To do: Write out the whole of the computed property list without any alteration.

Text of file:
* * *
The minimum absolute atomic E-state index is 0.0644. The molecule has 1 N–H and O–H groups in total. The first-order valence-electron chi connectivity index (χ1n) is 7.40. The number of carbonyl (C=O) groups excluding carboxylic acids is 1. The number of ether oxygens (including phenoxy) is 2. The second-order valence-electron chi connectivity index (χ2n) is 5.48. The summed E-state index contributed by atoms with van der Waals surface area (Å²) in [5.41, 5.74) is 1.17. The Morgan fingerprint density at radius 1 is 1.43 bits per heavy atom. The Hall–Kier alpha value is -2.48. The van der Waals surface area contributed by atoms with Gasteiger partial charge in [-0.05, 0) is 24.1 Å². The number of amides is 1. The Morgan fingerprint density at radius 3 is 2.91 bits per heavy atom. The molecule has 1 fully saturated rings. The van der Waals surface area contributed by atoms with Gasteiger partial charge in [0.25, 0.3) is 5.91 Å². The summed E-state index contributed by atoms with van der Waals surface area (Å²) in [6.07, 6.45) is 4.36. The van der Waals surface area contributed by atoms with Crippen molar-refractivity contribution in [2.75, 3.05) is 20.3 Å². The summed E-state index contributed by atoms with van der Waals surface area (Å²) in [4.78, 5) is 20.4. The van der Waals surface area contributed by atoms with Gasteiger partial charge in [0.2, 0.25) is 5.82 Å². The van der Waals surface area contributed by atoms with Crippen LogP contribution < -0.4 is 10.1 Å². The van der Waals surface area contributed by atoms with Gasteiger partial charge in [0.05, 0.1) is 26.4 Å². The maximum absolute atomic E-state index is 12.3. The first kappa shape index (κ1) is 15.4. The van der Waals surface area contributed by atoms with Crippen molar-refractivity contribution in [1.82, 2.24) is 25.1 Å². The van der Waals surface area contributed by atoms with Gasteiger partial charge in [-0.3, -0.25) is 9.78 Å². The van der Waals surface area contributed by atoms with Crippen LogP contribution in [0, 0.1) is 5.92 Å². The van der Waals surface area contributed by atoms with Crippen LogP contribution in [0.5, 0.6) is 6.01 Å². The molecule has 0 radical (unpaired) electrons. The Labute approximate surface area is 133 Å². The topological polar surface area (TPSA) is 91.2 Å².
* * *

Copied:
The minimum absolute atomic E-state index is 0.0644. The molecule has 1 N–H and O–H groups in total. The first-order valence-electron chi connectivity index (χ1n) is 7.40. The number of carbonyl (C=O) groups excluding carboxylic acids is 1. The number of ether oxygens (including phenoxy) is 2. The second-order valence-electron chi connectivity index (χ2n) is 5.48. The summed E-state index contributed by atoms with van der Waals surface area (Å²) in [5.41, 5.74) is 1.17. The Morgan fingerprint density at radius 1 is 1.43 bits per heavy atom. The Hall–Kier alpha value is -2.48. The van der Waals surface area contributed by atoms with Gasteiger partial charge in [-0.05, 0) is 24.1 Å². The number of amides is 1. The Morgan fingerprint density at radius 3 is 2.91 bits per heavy atom. The molecule has 1 fully saturated rings. The van der Waals surface area contributed by atoms with Gasteiger partial charge in [0.25, 0.3) is 5.91 Å². The summed E-state index contributed by atoms with van der Waals surface area (Å²) in [6.07, 6.45) is 4.36. The van der Waals surface area contributed by atoms with Crippen molar-refractivity contribution in [2.75, 3.05) is 20.3 Å². The summed E-state index contributed by atoms with van der Waals surface area (Å²) in [4.78, 5) is 20.4. The van der Waals surface area contributed by atoms with Gasteiger partial charge in [0.2, 0.25) is 5.82 Å². The van der Waals surface area contributed by atoms with Crippen LogP contribution < -0.4 is 10.1 Å². The van der Waals surface area contributed by atoms with Gasteiger partial charge in [0.05, 0.1) is 26.4 Å². The maximum absolute atomic E-state index is 12.3. The first kappa shape index (κ1) is 15.4. The van der Waals surface area contributed by atoms with Crippen molar-refractivity contribution in [1.82, 2.24) is 25.1 Å². The van der Waals surface area contributed by atoms with Gasteiger partial charge in [-0.3, -0.25) is 9.78 Å². The van der Waals surface area contributed by atoms with Crippen LogP contribution in [0, 0.1) is 5.92 Å². The van der Waals surface area contributed by atoms with Crippen LogP contribution in [0.5, 0.6) is 6.01 Å². The molecule has 0 radical (unpaired) electrons. The Labute approximate surface area is 133 Å². The topological polar surface area (TPSA) is 91.2 Å².